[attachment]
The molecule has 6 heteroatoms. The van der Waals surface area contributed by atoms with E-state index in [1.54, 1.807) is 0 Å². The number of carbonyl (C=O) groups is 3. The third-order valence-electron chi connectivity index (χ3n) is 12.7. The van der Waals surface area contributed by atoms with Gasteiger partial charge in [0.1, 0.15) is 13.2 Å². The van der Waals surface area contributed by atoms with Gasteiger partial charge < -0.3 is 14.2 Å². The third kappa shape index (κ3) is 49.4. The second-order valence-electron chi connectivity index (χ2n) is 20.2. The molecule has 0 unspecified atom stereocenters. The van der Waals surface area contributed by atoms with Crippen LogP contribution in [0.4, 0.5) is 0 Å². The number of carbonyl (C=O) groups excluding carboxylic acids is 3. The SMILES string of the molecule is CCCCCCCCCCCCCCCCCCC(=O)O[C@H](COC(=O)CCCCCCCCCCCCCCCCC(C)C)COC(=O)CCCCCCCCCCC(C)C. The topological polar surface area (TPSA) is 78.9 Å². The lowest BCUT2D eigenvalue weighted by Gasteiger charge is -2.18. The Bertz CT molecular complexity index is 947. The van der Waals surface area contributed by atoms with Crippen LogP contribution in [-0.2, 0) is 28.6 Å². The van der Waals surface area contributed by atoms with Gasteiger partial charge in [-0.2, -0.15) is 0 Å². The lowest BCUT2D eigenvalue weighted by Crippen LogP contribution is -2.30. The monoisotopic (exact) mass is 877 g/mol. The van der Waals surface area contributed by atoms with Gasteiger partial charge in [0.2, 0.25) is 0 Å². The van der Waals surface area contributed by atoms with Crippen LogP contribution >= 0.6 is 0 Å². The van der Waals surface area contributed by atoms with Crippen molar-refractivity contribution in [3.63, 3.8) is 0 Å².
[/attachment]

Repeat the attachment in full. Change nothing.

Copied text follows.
The molecule has 6 heteroatoms. The van der Waals surface area contributed by atoms with E-state index in [1.54, 1.807) is 0 Å². The number of carbonyl (C=O) groups is 3. The third-order valence-electron chi connectivity index (χ3n) is 12.7. The van der Waals surface area contributed by atoms with Gasteiger partial charge in [0.1, 0.15) is 13.2 Å². The van der Waals surface area contributed by atoms with Gasteiger partial charge < -0.3 is 14.2 Å². The third kappa shape index (κ3) is 49.4. The second-order valence-electron chi connectivity index (χ2n) is 20.2. The molecule has 0 unspecified atom stereocenters. The van der Waals surface area contributed by atoms with Crippen LogP contribution in [0.4, 0.5) is 0 Å². The number of carbonyl (C=O) groups excluding carboxylic acids is 3. The SMILES string of the molecule is CCCCCCCCCCCCCCCCCCC(=O)O[C@H](COC(=O)CCCCCCCCCCCCCCCCC(C)C)COC(=O)CCCCCCCCCCC(C)C. The topological polar surface area (TPSA) is 78.9 Å². The lowest BCUT2D eigenvalue weighted by Gasteiger charge is -2.18. The Bertz CT molecular complexity index is 947. The van der Waals surface area contributed by atoms with Crippen LogP contribution in [-0.2, 0) is 28.6 Å². The van der Waals surface area contributed by atoms with Gasteiger partial charge in [-0.2, -0.15) is 0 Å². The lowest BCUT2D eigenvalue weighted by Crippen LogP contribution is -2.30. The monoisotopic (exact) mass is 877 g/mol. The van der Waals surface area contributed by atoms with Gasteiger partial charge in [0.2, 0.25) is 0 Å². The van der Waals surface area contributed by atoms with Crippen LogP contribution >= 0.6 is 0 Å². The van der Waals surface area contributed by atoms with Crippen molar-refractivity contribution in [3.63, 3.8) is 0 Å².